Thursday, May 14, 2009

It Makes All the Difference (With Apologies to Al Gore)

Metro, the Seattle city bus service, started running a series of ads last summer that are deceptively simple. They each feature one person, smiling out at the world, with the words, "I do make a difference by riding the bus," printed in large type. At the bottom of the rectangular ads, posted on the outside of buses, are the words, "Travel Green. Get On Board."

Simple, right? Appeal to people's desire to help the environment AND feel good about the same time!

But do environmental concerns lead to greater ridership, and can they account for the motivations of current riders?

In Transit, the newsletter for King County Metro Transit employees, did not address these questions in its July/August 2008 article about the new ads. "We all benefit from cleaner air and healthier living conditions when people choose to use Metro services," the unattributed article states. (In Transit is edited by Anna Clemenger). True. But, ideally, riders can also save on car expenses, Metro can bring in more revenue, and transit operators can have greater job security when people choose Metro.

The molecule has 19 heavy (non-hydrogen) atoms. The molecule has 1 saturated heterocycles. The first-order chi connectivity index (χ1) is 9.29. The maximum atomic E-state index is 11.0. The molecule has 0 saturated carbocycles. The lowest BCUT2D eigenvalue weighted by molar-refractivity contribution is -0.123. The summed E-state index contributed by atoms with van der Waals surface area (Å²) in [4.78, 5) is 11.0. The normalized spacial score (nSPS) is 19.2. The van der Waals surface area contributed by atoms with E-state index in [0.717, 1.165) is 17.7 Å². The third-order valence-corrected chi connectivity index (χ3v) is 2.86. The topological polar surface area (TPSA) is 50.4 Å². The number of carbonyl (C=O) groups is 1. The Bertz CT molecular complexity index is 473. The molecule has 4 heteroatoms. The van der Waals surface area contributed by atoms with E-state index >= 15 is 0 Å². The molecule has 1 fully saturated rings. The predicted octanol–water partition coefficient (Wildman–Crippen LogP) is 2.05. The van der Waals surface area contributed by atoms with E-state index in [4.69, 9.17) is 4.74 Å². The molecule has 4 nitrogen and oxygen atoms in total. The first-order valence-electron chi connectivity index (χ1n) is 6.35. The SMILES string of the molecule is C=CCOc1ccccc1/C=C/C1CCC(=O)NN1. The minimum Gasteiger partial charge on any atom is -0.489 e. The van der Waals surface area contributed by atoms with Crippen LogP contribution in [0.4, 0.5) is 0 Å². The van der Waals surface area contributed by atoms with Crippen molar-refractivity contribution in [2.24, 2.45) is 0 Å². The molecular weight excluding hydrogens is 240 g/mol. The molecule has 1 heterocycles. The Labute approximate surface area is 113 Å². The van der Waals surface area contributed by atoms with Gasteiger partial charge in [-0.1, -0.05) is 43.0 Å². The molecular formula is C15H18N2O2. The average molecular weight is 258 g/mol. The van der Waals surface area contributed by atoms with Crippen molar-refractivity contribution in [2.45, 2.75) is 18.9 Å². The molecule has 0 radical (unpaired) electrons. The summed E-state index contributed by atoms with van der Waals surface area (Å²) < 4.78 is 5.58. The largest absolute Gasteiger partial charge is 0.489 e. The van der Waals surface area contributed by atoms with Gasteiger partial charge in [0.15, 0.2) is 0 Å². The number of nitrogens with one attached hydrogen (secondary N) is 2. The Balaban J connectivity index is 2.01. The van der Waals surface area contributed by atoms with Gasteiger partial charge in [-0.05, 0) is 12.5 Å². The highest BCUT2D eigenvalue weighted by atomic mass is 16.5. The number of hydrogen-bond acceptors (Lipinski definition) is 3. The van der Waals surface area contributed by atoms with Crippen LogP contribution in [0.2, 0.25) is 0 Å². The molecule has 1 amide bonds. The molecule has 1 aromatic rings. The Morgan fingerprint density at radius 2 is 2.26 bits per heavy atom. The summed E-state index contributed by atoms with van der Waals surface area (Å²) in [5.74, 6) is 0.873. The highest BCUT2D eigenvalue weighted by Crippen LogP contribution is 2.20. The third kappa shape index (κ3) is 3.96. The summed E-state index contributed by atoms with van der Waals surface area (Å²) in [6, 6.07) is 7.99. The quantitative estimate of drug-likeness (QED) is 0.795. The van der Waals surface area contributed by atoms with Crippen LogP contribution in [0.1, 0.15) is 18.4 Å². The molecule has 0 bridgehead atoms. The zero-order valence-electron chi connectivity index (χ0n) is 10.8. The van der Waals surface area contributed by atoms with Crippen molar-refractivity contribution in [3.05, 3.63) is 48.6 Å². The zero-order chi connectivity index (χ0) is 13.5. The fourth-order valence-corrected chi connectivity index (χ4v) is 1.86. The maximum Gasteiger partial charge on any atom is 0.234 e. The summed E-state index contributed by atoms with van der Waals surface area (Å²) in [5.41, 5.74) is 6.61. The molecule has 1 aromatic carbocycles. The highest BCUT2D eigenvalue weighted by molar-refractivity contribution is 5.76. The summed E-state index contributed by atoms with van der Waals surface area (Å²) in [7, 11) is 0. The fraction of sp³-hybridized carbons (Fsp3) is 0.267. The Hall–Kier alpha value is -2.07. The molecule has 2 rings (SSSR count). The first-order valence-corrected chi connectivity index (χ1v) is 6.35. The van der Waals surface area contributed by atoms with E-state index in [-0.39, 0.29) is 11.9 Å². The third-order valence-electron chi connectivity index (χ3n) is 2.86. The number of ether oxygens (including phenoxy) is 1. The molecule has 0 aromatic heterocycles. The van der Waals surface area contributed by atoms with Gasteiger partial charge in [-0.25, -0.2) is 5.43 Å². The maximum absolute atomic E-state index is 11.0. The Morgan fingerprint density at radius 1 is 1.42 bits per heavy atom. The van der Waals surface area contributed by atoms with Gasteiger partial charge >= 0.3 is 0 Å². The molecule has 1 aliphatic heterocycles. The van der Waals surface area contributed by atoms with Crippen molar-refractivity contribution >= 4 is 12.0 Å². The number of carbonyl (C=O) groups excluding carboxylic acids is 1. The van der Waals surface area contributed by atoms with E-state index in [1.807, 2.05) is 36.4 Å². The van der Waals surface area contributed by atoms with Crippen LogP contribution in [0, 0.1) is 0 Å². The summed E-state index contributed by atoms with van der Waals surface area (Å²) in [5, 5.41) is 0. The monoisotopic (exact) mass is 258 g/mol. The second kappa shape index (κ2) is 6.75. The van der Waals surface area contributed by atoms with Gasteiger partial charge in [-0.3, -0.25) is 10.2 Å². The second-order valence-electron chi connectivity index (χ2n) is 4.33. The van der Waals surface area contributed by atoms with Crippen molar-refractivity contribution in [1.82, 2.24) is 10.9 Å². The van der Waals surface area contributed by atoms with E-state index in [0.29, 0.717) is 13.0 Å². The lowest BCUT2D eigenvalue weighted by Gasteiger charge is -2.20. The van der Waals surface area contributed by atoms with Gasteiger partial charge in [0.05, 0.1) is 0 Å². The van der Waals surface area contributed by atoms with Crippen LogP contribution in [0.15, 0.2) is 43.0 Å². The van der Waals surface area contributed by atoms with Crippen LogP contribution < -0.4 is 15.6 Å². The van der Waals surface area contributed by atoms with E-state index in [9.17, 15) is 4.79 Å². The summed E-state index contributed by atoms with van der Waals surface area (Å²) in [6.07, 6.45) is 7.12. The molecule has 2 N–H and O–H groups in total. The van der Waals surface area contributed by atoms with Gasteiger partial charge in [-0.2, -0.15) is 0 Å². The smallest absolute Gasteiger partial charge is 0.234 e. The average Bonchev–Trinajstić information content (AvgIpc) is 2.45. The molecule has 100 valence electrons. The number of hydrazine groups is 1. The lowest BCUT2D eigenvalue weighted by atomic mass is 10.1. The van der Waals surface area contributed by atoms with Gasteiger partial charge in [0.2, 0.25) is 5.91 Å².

I want a name for focusing on one motivation for a decision to the exclusion of a far likelier motivation. Why doesn't Metro run a series of ads with smiling people proclaiming, "I do make a difference by riding the bus - I save money"?